Why AMD, TSMC, and Broadcom Stocks Are All Up Today

After sliding on Tuesday, shares of semiconductor stocks Advanced Micro Devices (AMD 2.50%), Broadcom (AVGO 3.00%), and Taiwan Semiconductor Manufacturing Company (TSM 6.48%) are all inching higher again on Wednesday morning, rising 2.8%, 2.8%, and 5.1%, respectively, through 11:05 a.m. ET.

Two key factors appear to be driving today’s outperformance: generalized, global trends in semiconductor demand and… the U.S. government.

Semiconductor demand is growing

First things first. On Monday, the Semiconductor Industry Association (SIA) trade group reported that global semiconductor sales in January 2024 declined slightly in comparison to December 2023 (down 2.1%), but increased dramatically in comparison to the year-ago period. January 2024 sales totaled $47.6 billion, up 15.2% year over year from January 2023 — the largest year-over-year increase in monthly sales seen since May 2022, the association noted.

The SIA described January’s results as a strong start to the year, and predicted that as 2024 progresses, semiconductor sales worldwide will continue to grow double-digits over 2023 numbers. For the time being at least, it seems a lot of this growth is being concentrated among just a handful of companies — Nvidia and its contract manufacturer TSMC being notable winners — such that it’s not 100% certain that each and every individual semiconductor stock can be expected to grow this year.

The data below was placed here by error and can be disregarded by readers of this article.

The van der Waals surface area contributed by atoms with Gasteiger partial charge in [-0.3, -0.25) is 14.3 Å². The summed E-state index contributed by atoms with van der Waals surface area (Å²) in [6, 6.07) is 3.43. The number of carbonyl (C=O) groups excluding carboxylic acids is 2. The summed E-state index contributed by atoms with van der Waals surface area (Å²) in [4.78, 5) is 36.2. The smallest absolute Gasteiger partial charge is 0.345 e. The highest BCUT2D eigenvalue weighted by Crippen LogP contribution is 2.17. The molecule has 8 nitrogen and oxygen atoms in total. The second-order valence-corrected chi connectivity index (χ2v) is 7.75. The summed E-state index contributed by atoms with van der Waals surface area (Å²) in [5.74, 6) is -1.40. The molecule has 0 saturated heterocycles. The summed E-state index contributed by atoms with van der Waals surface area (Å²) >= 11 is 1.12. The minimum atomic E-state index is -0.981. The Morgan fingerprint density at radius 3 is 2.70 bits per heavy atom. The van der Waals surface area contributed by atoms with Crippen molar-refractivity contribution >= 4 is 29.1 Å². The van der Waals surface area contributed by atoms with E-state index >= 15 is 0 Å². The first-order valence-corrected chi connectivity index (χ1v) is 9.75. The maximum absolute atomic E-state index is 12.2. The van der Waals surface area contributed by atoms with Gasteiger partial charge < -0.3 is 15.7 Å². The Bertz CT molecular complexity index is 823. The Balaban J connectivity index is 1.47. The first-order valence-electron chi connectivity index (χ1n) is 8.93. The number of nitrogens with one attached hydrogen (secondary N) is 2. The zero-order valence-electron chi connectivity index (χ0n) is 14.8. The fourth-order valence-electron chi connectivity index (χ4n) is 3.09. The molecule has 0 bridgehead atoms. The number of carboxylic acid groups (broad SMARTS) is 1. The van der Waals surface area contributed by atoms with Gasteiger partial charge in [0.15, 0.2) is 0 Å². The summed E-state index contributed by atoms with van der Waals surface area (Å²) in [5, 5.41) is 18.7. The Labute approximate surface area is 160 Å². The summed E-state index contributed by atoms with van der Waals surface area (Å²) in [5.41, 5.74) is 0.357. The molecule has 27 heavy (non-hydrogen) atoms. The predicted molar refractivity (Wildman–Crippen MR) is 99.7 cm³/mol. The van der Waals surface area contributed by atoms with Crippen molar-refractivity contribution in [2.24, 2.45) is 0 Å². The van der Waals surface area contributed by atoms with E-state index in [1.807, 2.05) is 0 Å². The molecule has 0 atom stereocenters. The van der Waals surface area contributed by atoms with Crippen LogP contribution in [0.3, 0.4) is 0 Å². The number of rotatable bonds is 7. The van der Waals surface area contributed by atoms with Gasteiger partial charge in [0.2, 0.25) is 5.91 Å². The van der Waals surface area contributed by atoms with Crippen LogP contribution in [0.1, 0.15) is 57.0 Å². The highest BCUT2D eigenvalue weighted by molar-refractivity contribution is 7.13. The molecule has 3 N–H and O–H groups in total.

But it’s certainly better news than a report that semiconductor sales are slowing would have been.

America first (or at least second)

On a more granular level, the SIA report noted that semiconductor sales growth was fastest in China (sales up 26.6% year over year) and second-fastest in the U.S. (sales up 20.3%) — which leads us to our second point today, influencing the prices of AMD, Broadcom, and TSMC stock prices: the U.S. Chips Act.

As Reuters reports today, “close to $30 billion” worth of U.S. government subsidies awarded to semiconductor manufacturers under the Chips Act will “start flowing in the next few weeks.” Again, it’s not 100% certain at this time who will benefit from this largesse. Reuters reports that Intel, Samsung, and TSMC are all “likely” to receive subsidies under the Chips Act, while it’s less clear how much Broadcom and AMD might benefit — and for now, the Commerce Department is remaining mum on who is getting how much of the money.

Until we know more, therefore, investors are probably best advised to keep their focus on valuation. And in that regard, at 26 times earnings today, TSMC looks like the safest of the three stocks to invest in. Broadcom shares cost at least 50% more at a valuation of 41 times trailing earnings, and AMD looks much more expensive at a P/E ratio of 387 (!).

Admittedly, TSMC also has the lowest projected earnings growth rate of the three stocks — 11%, versus 14% for Broadcom and 52% (also “!”) for AMD. On the plus side, though, that more conservative growth rate also means that TSMC has the lowest bar to clear — and the greatest chance of outperforming expectations and delivering a positive earnings surprise for investors.

Rich Smith has no position in any of the stocks mentioned. The Motley Fool has positions in and recommends Advanced Micro Devices, Nvidia, and Taiwan Semiconductor Manufacturing. The Motley Fool recommends Broadcom and Intel and recommends the following options: long January 2023 $57.50 calls on Intel, long January 2025 $45 calls on Intel, and short May 2024 $47 calls on Intel. The Motley Fool has a disclosure policy.

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